JH: With the Wendi Allen Scholarship Fund being for young or new women in our sport, and the new Women on Track initiative really taking on traction, talk to me about being a woman in our sport.

Y: Funny that you should ask about that. I was chatting about this with a friend recently. We were talking about my autocrossing – about my performance at the Tour – and I told him I came in first in my class (ESL) and fourth in the Ladies Index. He asked, "What is the purpose of the Ladies classes?" Considering our driving performance doesn't come down to biological differences, why should we have separate classes? I think Ladies classes are necessary, not because we're physically capable of different things than men (as in other professional sports), but because of the emotional hurdle of entering a very male-centric space. Women often aren’t sure if they’re welcome in motorsports, and Ladies classes offer a place that becomes, essentially, a stopgap until they’re comfortable to move into the open classes. I believe the availability of Ladies classes helps women come out and drive without feeling like they need to bring a male friend to validate their presence at an event. My own experience wasn’t that way, since I had a boyfriend with me to ease my entry into the sport. But I’ve seen other ladies run into this problem and simply not return. I have noticed that the younger set has generally been more accepting.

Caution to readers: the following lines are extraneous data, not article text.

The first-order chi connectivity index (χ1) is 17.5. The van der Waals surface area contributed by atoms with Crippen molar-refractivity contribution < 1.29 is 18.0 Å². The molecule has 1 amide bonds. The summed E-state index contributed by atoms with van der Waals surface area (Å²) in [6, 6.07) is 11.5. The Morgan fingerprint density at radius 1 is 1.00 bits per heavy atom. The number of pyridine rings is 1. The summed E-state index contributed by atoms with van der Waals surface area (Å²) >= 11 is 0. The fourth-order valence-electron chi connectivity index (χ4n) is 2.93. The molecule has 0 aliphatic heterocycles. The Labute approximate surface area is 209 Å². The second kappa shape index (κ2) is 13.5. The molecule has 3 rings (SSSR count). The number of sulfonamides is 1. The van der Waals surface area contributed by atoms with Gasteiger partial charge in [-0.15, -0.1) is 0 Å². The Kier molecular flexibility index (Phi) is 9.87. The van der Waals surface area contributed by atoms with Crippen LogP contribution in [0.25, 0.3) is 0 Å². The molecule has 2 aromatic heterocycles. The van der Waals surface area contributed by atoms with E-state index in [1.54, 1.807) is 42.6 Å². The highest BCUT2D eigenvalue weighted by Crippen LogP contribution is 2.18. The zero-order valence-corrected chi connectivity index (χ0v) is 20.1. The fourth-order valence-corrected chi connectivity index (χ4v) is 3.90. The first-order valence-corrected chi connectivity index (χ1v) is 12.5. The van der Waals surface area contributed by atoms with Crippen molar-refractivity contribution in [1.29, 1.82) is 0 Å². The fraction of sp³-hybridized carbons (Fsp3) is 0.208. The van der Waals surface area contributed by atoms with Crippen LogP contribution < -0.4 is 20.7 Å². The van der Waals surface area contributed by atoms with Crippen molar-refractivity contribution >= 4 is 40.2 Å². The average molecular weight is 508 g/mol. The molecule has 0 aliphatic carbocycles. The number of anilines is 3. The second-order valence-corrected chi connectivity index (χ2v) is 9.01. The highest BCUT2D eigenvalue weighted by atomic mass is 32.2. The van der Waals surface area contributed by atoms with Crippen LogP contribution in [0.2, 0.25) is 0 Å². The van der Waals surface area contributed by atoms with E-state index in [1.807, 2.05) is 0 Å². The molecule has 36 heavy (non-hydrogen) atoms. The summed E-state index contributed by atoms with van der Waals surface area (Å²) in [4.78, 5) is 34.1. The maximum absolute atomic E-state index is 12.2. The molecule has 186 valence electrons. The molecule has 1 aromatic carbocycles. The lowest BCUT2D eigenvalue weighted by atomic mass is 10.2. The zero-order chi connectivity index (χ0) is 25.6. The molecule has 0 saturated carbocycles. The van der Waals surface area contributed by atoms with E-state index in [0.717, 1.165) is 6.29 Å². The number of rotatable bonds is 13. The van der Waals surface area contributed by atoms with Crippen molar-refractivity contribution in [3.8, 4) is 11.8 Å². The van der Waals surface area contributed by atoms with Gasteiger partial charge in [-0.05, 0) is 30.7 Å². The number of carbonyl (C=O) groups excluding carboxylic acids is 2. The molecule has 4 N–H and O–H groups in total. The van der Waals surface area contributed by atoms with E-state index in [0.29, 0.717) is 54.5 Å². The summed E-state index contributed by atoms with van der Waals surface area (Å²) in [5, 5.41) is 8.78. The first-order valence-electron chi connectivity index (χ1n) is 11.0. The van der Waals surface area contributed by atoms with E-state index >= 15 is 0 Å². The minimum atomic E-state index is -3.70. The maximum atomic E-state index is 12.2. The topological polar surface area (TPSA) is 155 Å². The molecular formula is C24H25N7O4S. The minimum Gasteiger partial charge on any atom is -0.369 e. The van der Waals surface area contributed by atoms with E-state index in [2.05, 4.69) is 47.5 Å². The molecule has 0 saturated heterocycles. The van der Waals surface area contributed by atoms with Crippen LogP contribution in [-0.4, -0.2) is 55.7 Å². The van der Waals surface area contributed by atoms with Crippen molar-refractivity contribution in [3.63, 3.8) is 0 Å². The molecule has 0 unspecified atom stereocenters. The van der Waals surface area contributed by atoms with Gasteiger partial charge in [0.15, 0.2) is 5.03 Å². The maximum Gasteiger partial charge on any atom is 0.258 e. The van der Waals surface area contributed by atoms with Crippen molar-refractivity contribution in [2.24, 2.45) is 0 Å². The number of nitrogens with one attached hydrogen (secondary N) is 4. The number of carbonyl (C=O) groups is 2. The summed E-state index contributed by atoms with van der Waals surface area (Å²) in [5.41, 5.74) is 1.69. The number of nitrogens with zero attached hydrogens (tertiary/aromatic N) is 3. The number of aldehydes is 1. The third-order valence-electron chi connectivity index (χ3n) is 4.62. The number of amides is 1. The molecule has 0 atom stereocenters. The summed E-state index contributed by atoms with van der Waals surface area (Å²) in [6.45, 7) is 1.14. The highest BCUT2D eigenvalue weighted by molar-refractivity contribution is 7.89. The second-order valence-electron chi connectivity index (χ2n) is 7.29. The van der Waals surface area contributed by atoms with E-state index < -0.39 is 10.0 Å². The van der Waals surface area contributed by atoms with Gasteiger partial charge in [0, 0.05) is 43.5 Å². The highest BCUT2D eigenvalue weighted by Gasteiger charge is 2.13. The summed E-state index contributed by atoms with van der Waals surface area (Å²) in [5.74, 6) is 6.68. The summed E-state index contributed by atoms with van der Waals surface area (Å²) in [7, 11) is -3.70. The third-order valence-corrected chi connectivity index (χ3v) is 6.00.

JH: With that thought in mind, what would you tell the other ladies out there that are on the fence about trying autocross?

Y: Just try it. See what you can do. It may seem scary when you first come in to it, but that’s OK. Tony started autocrossing before I did, with a small marque club. The first time I rode with him, I was cone-blind, couldn't parse what was happening, felt completely tossed around in the passenger seat, and left the car shaking, telling him I would never autocross. A friend convinced me to come back and try it again, but to drive this time. So, I drove at the following event, and was well and truly hooked. So, come out and drive! Know that you are completely welcome, and that it is a ton of fun!